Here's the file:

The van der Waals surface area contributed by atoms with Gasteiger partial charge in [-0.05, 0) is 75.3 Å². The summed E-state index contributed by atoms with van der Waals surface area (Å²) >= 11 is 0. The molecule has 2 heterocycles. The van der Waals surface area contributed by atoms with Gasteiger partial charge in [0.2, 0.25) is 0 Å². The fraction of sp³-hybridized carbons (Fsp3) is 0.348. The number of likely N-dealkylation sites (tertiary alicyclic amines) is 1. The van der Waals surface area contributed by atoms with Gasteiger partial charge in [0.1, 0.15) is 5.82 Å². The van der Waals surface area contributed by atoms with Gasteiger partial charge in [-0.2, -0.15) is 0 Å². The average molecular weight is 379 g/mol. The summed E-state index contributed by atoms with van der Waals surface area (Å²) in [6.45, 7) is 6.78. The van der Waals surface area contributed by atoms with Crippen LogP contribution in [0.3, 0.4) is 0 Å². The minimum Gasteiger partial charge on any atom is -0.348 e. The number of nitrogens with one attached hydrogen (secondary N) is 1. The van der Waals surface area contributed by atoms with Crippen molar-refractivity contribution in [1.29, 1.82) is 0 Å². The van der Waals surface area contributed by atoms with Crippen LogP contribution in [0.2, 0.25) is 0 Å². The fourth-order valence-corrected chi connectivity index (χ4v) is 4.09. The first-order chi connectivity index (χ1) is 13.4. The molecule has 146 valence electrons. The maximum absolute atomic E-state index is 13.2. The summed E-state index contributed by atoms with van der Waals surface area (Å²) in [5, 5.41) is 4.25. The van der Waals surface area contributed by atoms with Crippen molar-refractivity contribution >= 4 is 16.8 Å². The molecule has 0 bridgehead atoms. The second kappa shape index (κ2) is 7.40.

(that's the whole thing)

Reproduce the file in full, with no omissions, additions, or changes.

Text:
The van der Waals surface area contributed by atoms with Gasteiger partial charge in [-0.05, 0) is 75.3 Å². The summed E-state index contributed by atoms with van der Waals surface area (Å²) >= 11 is 0. The molecule has 2 heterocycles. The van der Waals surface area contributed by atoms with Gasteiger partial charge in [0.2, 0.25) is 0 Å². The fraction of sp³-hybridized carbons (Fsp3) is 0.348. The number of likely N-dealkylation sites (tertiary alicyclic amines) is 1. The van der Waals surface area contributed by atoms with Gasteiger partial charge in [0.1, 0.15) is 5.82 Å². The van der Waals surface area contributed by atoms with Gasteiger partial charge in [-0.2, -0.15) is 0 Å². The average molecular weight is 379 g/mol. The summed E-state index contributed by atoms with van der Waals surface area (Å²) in [6.45, 7) is 6.78. The van der Waals surface area contributed by atoms with Crippen LogP contribution in [0.3, 0.4) is 0 Å². The minimum Gasteiger partial charge on any atom is -0.348 e. The number of nitrogens with one attached hydrogen (secondary N) is 1. The van der Waals surface area contributed by atoms with Crippen molar-refractivity contribution in [1.29, 1.82) is 0 Å². The van der Waals surface area contributed by atoms with Crippen LogP contribution in [0.2, 0.25) is 0 Å². The fourth-order valence-corrected chi connectivity index (χ4v) is 4.09. The first-order chi connectivity index (χ1) is 13.4. The molecule has 146 valence electrons. The maximum absolute atomic E-state index is 13.2. The summed E-state index contributed by atoms with van der Waals surface area (Å²) in [5, 5.41) is 4.25. The van der Waals surface area contributed by atoms with Crippen molar-refractivity contribution >= 4 is 16.8 Å². The molecule has 0 bridgehead atoms. The second kappa shape index (κ2) is 7.40.